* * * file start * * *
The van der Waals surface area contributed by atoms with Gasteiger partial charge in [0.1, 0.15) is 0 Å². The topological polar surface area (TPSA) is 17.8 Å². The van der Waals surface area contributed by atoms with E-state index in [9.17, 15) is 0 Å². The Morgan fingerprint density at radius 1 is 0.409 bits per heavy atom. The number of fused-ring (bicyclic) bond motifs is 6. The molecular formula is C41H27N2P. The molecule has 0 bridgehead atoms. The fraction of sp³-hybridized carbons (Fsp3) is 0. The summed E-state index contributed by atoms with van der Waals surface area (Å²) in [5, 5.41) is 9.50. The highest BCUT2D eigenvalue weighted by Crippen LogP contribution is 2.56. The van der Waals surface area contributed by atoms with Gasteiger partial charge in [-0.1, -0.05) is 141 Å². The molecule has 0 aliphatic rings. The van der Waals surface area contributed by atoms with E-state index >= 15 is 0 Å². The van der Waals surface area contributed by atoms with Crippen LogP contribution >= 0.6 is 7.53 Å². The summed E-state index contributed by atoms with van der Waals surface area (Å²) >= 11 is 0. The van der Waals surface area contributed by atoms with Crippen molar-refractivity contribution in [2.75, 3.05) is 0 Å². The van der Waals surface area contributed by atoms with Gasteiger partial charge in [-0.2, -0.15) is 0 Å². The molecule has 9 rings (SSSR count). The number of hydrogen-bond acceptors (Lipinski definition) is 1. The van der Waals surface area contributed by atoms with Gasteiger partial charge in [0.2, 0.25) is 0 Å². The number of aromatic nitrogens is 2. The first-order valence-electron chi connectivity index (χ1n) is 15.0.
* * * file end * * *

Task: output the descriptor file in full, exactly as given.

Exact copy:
The van der Waals surface area contributed by atoms with Gasteiger partial charge in [0.1, 0.15) is 0 Å². The topological polar surface area (TPSA) is 17.8 Å². The van der Waals surface area contributed by atoms with E-state index in [9.17, 15) is 0 Å². The Morgan fingerprint density at radius 1 is 0.409 bits per heavy atom. The number of fused-ring (bicyclic) bond motifs is 6. The molecular formula is C41H27N2P. The molecule has 0 bridgehead atoms. The fraction of sp³-hybridized carbons (Fsp3) is 0. The summed E-state index contributed by atoms with van der Waals surface area (Å²) in [5, 5.41) is 9.50. The highest BCUT2D eigenvalue weighted by Crippen LogP contribution is 2.56. The van der Waals surface area contributed by atoms with Gasteiger partial charge in [-0.1, -0.05) is 141 Å². The molecule has 0 aliphatic rings. The van der Waals surface area contributed by atoms with E-state index >= 15 is 0 Å². The van der Waals surface area contributed by atoms with Crippen LogP contribution >= 0.6 is 7.53 Å². The summed E-state index contributed by atoms with van der Waals surface area (Å²) >= 11 is 0. The van der Waals surface area contributed by atoms with Crippen molar-refractivity contribution in [2.75, 3.05) is 0 Å². The van der Waals surface area contributed by atoms with Gasteiger partial charge in [-0.2, -0.15) is 0 Å². The molecule has 9 rings (SSSR count). The number of hydrogen-bond acceptors (Lipinski definition) is 1. The van der Waals surface area contributed by atoms with Gasteiger partial charge in [0.2, 0.25) is 0 Å². The number of aromatic nitrogens is 2. The first-order valence-electron chi connectivity index (χ1n) is 15.0.